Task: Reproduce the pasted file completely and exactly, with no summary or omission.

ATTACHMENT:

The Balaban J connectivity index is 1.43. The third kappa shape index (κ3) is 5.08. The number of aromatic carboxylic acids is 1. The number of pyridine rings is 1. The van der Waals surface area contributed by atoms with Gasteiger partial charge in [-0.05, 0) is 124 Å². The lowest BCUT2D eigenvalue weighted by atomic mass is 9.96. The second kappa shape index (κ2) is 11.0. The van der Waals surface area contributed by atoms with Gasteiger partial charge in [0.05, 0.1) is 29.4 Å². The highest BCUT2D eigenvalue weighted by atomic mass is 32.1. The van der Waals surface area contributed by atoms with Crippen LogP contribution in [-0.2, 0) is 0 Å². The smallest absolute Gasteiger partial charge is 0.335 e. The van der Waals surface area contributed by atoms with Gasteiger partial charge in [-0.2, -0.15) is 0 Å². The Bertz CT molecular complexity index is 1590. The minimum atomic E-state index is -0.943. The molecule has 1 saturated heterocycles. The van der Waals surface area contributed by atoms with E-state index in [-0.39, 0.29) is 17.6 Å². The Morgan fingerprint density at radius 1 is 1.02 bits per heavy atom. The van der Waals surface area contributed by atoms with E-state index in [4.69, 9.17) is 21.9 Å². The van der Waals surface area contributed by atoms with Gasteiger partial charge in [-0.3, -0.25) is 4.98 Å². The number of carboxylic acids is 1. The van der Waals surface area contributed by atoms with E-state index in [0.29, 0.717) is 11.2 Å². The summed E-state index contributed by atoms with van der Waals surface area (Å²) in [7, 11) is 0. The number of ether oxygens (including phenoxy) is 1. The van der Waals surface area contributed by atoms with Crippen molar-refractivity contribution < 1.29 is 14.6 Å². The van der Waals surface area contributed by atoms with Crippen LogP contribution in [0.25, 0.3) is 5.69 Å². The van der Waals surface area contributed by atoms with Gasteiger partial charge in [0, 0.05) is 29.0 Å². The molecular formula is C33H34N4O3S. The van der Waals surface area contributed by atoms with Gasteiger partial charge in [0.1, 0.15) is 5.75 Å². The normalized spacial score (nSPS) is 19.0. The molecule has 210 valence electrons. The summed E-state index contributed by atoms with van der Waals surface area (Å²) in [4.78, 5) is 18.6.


The Balaban J connectivity index is 1.43. The third kappa shape index (κ3) is 5.08. The number of aromatic carboxylic acids is 1. The number of pyridine rings is 1. The van der Waals surface area contributed by atoms with Gasteiger partial charge in [-0.05, 0) is 124 Å². The lowest BCUT2D eigenvalue weighted by atomic mass is 9.96. The second kappa shape index (κ2) is 11.0. The van der Waals surface area contributed by atoms with Gasteiger partial charge in [0.05, 0.1) is 29.4 Å². The highest BCUT2D eigenvalue weighted by atomic mass is 32.1. The van der Waals surface area contributed by atoms with Crippen LogP contribution in [-0.2, 0) is 0 Å². The smallest absolute Gasteiger partial charge is 0.335 e. The van der Waals surface area contributed by atoms with Gasteiger partial charge in [-0.2, -0.15) is 0 Å². The Bertz CT molecular complexity index is 1590. The minimum atomic E-state index is -0.943. The molecule has 1 saturated heterocycles. The van der Waals surface area contributed by atoms with E-state index in [-0.39, 0.29) is 17.6 Å². The Morgan fingerprint density at radius 1 is 1.02 bits per heavy atom. The van der Waals surface area contributed by atoms with E-state index in [4.69, 9.17) is 21.9 Å². The van der Waals surface area contributed by atoms with Gasteiger partial charge in [-0.3, -0.25) is 4.98 Å². The number of carboxylic acids is 1. The van der Waals surface area contributed by atoms with E-state index in [0.29, 0.717) is 11.2 Å². The summed E-state index contributed by atoms with van der Waals surface area (Å²) in [7, 11) is 0. The number of ether oxygens (including phenoxy) is 1. The van der Waals surface area contributed by atoms with Crippen molar-refractivity contribution < 1.29 is 14.6 Å². The van der Waals surface area contributed by atoms with Crippen LogP contribution in [0.25, 0.3) is 5.69 Å². The van der Waals surface area contributed by atoms with Gasteiger partial charge in [0, 0.05) is 29.0 Å². The molecular formula is C33H34N4O3S. The van der Waals surface area contributed by atoms with Gasteiger partial charge in [0.1, 0.15) is 5.75 Å². The normalized spacial score (nSPS) is 19.0. The molecule has 210 valence electrons. The summed E-state index contributed by atoms with van der Waals surface area (Å²) in [4.78, 5) is 18.6.